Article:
Like many American kids, my first exposure to opera came in grade school from watching Saturday morning cartoons: Bugs Bunny at the Opera, The Rabbit of Seville, Tom and Jerry’s “Figaro” episode, and, of course, good old Woody Woodpecker.
I grew up on a farm in a blue-collar working class family. My parents rarely took us out to dinner, let alone take the family to the opera. Such an expense was out of the question. So, realistically speaking, thank goodness for cartoons.
In this clip, Woody sings “Largo al factotum” from The Barber of Seville, an opera bouffe (which I explained in yesterday’s post) in two acts by Gioacchini Antonio Rossini, first produced in Rome in 1816 and set in Spain. Like Don Giovanni and Carmen. Why were operas written in other languages set in Spain? I’d like to explore that topic in another post. Sometimes for political reasons. Want to take a pot shot at elected officials in your own country? Give them Spanish counterparts and have at it.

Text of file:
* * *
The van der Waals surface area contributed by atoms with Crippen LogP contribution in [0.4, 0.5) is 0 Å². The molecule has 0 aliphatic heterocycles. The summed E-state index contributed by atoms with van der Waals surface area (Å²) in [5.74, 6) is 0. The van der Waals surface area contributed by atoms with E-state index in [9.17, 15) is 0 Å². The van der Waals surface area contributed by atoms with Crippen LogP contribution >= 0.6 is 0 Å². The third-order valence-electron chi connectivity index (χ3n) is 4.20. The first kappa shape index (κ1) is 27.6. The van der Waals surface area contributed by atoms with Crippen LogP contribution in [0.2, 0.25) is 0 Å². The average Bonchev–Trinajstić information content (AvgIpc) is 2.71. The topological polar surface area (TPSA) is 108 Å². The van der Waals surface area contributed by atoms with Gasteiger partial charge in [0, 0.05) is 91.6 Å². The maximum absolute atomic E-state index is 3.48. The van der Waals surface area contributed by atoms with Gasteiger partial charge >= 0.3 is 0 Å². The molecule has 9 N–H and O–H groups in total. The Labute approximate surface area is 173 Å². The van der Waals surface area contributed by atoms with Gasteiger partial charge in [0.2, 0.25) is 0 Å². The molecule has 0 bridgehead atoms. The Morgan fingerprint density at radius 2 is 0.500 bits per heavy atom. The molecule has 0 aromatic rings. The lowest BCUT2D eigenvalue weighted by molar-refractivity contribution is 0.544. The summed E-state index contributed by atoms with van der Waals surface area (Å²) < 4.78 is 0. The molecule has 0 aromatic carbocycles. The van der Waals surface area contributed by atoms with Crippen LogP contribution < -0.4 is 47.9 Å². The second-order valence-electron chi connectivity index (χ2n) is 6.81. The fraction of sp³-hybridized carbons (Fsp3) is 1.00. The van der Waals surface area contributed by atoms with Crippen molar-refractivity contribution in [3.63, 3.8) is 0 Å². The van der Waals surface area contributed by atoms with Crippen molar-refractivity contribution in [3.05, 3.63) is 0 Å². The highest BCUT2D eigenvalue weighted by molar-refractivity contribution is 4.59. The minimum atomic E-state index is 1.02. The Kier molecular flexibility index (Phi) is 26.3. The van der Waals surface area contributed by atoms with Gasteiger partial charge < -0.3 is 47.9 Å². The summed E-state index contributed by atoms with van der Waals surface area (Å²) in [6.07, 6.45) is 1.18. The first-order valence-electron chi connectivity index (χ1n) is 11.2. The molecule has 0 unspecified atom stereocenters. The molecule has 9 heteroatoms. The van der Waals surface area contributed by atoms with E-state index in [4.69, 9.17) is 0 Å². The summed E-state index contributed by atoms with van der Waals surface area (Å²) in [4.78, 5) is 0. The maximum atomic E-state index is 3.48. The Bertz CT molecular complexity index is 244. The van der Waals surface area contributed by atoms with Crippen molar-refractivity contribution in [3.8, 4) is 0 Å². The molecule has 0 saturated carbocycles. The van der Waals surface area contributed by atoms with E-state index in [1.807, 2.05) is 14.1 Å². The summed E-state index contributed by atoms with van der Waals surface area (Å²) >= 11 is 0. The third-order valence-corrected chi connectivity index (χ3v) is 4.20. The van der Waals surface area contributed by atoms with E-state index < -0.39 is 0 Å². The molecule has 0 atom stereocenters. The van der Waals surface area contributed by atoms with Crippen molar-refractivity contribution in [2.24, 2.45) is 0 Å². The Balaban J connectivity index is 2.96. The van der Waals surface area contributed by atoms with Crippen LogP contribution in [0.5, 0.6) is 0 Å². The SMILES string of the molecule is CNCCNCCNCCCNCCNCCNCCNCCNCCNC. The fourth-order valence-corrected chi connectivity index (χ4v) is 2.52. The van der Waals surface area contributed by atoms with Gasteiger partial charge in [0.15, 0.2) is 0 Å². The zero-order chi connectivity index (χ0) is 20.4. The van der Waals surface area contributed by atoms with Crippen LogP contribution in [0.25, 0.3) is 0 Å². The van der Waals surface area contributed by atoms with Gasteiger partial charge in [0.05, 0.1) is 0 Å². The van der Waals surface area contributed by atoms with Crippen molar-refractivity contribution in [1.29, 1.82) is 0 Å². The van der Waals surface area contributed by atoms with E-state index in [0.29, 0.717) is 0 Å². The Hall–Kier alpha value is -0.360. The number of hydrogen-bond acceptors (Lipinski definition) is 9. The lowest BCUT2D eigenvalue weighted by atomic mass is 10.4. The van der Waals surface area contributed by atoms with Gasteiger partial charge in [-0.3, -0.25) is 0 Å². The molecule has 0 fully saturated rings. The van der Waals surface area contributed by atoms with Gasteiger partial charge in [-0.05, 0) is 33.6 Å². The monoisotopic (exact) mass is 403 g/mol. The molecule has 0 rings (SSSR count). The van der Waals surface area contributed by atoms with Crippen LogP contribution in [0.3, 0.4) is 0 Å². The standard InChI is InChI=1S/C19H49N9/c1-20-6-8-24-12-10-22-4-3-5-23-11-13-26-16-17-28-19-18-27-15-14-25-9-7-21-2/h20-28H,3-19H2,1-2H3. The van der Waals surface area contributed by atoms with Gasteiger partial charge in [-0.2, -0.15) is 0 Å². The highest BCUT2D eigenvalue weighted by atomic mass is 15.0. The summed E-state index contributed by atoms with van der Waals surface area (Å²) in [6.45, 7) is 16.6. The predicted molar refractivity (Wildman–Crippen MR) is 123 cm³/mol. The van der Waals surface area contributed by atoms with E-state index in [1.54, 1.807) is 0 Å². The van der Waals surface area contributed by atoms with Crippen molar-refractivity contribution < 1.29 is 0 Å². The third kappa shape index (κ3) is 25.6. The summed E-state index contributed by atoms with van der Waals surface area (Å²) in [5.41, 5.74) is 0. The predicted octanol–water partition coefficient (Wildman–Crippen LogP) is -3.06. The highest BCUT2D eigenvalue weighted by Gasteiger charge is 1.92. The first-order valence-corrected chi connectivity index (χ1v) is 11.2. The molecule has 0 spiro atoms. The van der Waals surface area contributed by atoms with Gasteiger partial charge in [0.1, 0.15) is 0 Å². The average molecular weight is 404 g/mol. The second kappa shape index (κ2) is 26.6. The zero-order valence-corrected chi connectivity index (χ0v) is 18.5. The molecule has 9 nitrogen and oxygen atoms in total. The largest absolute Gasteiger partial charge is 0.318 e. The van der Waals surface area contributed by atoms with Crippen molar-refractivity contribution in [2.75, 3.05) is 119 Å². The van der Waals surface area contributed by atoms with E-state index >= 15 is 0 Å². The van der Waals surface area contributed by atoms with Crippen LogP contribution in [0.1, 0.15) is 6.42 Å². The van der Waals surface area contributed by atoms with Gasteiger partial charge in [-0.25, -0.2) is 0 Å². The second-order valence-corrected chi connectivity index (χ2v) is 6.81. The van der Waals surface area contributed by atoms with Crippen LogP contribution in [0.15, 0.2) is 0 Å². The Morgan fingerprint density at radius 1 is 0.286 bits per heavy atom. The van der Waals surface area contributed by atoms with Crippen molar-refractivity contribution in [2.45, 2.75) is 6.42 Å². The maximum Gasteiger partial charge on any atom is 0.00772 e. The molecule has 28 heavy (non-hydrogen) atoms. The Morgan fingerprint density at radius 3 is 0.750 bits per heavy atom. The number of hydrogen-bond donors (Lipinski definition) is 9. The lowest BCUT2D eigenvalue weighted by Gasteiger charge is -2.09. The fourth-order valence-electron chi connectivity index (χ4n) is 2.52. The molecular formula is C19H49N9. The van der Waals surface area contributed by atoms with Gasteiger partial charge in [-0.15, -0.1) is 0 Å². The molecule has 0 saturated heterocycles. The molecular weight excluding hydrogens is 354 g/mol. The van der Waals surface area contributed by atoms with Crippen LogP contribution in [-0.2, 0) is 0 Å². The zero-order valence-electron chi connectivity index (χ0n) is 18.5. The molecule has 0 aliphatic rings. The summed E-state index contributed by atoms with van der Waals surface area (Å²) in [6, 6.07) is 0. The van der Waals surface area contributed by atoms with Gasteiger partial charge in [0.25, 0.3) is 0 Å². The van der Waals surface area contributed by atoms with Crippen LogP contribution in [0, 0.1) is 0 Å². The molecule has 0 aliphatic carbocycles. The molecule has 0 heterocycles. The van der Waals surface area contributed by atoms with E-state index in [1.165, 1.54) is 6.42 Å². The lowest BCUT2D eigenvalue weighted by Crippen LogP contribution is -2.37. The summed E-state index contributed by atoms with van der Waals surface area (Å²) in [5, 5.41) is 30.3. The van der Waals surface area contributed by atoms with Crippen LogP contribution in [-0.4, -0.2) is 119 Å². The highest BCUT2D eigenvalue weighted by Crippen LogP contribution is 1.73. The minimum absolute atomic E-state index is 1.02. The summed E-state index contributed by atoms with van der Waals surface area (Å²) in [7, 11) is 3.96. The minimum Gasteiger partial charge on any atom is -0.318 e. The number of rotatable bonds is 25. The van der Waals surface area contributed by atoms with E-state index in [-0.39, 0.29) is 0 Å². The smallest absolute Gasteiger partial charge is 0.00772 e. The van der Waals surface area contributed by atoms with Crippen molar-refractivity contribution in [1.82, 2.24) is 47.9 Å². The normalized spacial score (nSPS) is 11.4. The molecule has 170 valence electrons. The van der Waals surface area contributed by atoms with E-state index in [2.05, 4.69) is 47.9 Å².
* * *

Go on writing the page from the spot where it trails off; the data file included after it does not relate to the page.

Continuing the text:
“Largo al factotum” is sung at the first entrance of the title character. According to Wikipedia, the repeated “Figaro”s before the final patter section are an icon in popular culture of operatic singing. The term “factotum” refers to a general servant and comes from the Latin where it literally means “do everything.”
The aria requires singing triplets in 6/8 meter almost constantly at a presto tempo, and is considered one of the most difficult baritone arias to perform. This, along with the tongue-twisting nature of some of the lines, insisting on Italian superlatives (always ending in ‘-issimo’), have made it a pièce de résistance in which a skilled baritone has the chance to highlight all of his qualities.
In view of the difficulty level of this aria, I’d say Woody Woodypecker does a fantastic job singing the Barber of Seville (though he doesn’t sound like much of a baritone).